Despair is draining; it sucks the life from you. When you buy into its lies you find yourself as trapped and miserable as the lies it tells you. I had reached this point in my working life.
I was trapped. At this point in our life my kids were much older. Both myself and my wife were working, making double and a bit more than what I was making when I supported us by myself. We were no further ahead, and we had little to nothing to show for our efforts.
Imagine, my oldest daughter is now in college my youngest is in high school. I have spent most of their life scraping by to never see them. We have never really built a relationship because I was always gone. I had to work, but to look at the life we built you have to ask yourself, to what end?
You see, at some point, you will look around and realize, this isn’t working. Somewhere along the lines you bought into a lie about what your life should be. I personally hope for you it is before you reach despair. That is something no one should ever have to live in. But even if you reach that point you can still escape.
Many of us are lost. We believe so strongly in the lie that we don’t know what it is we really want. I just realized you may not know what the lie is yet. The lie is that one we were all told. If you work hard at a job you will have everything you want and your life will be great.
The power of the lie is based on a truth, but a perverted truth. Work is required. You see, breaking out of the lie isn’t easy. But it is possible. It will take work. You will have to be vigilant. To get something you never thought you could have, you will have to do things you never thought you would do.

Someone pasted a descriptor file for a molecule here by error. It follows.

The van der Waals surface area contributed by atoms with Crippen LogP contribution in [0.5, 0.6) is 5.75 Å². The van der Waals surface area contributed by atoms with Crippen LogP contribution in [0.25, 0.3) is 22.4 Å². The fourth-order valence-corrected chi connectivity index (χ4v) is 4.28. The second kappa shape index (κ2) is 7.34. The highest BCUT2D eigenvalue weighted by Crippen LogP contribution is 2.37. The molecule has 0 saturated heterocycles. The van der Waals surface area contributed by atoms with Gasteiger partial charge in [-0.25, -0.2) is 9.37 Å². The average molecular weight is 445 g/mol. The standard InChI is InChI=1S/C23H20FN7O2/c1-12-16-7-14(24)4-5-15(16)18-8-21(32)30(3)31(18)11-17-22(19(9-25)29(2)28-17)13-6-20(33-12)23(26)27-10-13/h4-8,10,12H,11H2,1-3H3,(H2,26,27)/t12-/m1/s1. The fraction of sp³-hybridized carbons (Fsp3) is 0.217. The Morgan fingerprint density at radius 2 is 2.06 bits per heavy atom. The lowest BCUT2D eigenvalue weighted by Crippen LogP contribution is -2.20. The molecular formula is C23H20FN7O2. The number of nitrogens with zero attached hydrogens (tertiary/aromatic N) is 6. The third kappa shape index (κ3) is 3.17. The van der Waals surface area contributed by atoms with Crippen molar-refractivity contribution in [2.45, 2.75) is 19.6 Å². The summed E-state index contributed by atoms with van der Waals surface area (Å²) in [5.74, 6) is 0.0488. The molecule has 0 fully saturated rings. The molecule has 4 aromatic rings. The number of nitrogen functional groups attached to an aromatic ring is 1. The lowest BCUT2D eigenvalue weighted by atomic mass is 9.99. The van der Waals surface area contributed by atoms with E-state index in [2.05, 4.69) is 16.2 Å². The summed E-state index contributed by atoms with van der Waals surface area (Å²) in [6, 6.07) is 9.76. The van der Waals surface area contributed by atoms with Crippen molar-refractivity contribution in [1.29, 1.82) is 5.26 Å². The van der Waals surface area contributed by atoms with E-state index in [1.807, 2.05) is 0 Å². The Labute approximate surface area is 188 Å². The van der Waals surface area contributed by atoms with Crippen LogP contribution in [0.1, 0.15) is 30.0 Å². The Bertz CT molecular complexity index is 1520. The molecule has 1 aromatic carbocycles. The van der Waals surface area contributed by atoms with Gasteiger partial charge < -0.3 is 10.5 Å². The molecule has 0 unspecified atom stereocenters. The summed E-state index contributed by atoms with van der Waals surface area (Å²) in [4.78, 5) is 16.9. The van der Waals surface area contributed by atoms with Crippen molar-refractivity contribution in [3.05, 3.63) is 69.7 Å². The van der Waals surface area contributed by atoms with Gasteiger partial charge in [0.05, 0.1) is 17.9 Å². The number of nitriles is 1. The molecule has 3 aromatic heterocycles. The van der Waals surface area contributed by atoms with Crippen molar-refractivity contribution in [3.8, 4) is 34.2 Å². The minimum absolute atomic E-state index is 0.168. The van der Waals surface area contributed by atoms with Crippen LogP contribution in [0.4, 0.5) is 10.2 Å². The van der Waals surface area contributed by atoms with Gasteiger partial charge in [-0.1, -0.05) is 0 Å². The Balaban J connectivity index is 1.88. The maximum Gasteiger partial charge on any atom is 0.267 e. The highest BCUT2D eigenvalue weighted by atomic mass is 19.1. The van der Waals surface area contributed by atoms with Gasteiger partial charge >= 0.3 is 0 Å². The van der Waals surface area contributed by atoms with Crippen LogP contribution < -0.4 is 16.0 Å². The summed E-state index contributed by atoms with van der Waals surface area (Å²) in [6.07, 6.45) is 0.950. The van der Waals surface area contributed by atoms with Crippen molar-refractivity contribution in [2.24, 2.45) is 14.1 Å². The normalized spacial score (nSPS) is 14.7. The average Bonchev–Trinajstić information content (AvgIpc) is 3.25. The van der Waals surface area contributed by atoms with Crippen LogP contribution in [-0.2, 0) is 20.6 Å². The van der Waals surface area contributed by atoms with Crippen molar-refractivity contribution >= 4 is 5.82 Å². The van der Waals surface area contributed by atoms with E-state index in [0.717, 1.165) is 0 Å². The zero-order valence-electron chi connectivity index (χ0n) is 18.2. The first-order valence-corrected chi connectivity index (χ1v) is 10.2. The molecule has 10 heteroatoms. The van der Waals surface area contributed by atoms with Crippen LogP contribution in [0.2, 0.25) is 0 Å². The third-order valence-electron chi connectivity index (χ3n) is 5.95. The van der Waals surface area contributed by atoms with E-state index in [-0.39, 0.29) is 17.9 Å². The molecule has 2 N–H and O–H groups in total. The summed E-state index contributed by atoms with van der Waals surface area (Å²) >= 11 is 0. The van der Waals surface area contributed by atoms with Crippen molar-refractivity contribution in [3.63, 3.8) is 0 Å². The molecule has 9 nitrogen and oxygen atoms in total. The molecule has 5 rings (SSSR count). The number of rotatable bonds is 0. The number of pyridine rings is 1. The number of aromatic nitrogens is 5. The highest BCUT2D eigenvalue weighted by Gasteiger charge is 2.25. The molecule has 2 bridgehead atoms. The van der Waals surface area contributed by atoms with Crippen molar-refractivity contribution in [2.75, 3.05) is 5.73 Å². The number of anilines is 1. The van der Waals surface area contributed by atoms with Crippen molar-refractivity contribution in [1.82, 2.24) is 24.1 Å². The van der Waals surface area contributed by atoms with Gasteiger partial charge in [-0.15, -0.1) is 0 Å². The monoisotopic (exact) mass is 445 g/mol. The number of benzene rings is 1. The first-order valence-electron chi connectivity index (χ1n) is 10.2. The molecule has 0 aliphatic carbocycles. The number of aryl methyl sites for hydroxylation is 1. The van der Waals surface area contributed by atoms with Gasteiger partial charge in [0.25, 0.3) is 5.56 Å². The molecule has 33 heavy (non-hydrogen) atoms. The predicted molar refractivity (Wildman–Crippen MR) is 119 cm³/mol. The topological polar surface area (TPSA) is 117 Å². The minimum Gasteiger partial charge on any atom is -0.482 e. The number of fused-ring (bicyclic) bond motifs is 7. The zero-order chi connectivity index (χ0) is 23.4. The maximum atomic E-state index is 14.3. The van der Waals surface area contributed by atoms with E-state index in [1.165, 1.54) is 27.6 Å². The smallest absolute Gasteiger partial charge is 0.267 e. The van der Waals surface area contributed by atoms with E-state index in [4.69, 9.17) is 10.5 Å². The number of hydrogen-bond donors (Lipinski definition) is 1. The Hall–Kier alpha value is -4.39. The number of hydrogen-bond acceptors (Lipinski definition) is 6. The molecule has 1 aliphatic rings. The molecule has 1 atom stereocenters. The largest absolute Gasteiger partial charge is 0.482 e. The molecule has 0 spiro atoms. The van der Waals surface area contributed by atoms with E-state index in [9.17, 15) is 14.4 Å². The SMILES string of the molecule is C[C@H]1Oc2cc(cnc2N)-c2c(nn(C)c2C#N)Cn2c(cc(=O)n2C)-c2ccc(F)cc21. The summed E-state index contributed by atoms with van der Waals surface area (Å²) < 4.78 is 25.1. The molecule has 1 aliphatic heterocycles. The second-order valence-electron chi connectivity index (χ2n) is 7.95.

Living outside the box that life gives you isn’t easy. We still have our bills. But we make sacrifices. I can’t remember the last time we went to a movie. If we are lucky we go out to eat about once every six months (good thing I can cook I guess). But you know, I have spent more time with my kids in the past year than I have in the past 18.
The transition hasn’t been instantaneous. There is always a learning curve. After a year of working day after day, I am finally hitting the ground floor. I have two blogs that are gaining momentum. As I write this I am putting the finishing touches on my first Ebook. It isn’t a novel, I found I am happier with short stories. But these are things you learn when you finally break out of the lie.
Maybe writing isn’t your thing. There is nothing wrong with that. The question you have to ask yourself is what is it that gets you up in the morning? Money will only motivate you for so long. Find that one thing that will give you the push you need to break free of the lie. In the end, the only thing you have in this world is the work of your own hands.
After all that, I will leave you with something I like to say when I end a post on one of my blogs. It’s time for a pint…
Jon Jefferson lives in Michigan. During his adult working life he has watched the landscape change from “secure” automotive manufacturing jobs to an unstable economy. Though Michigan is beginning to recover, jobs are still scarce. Now more than ever it is important to find our own security instead of relying on others.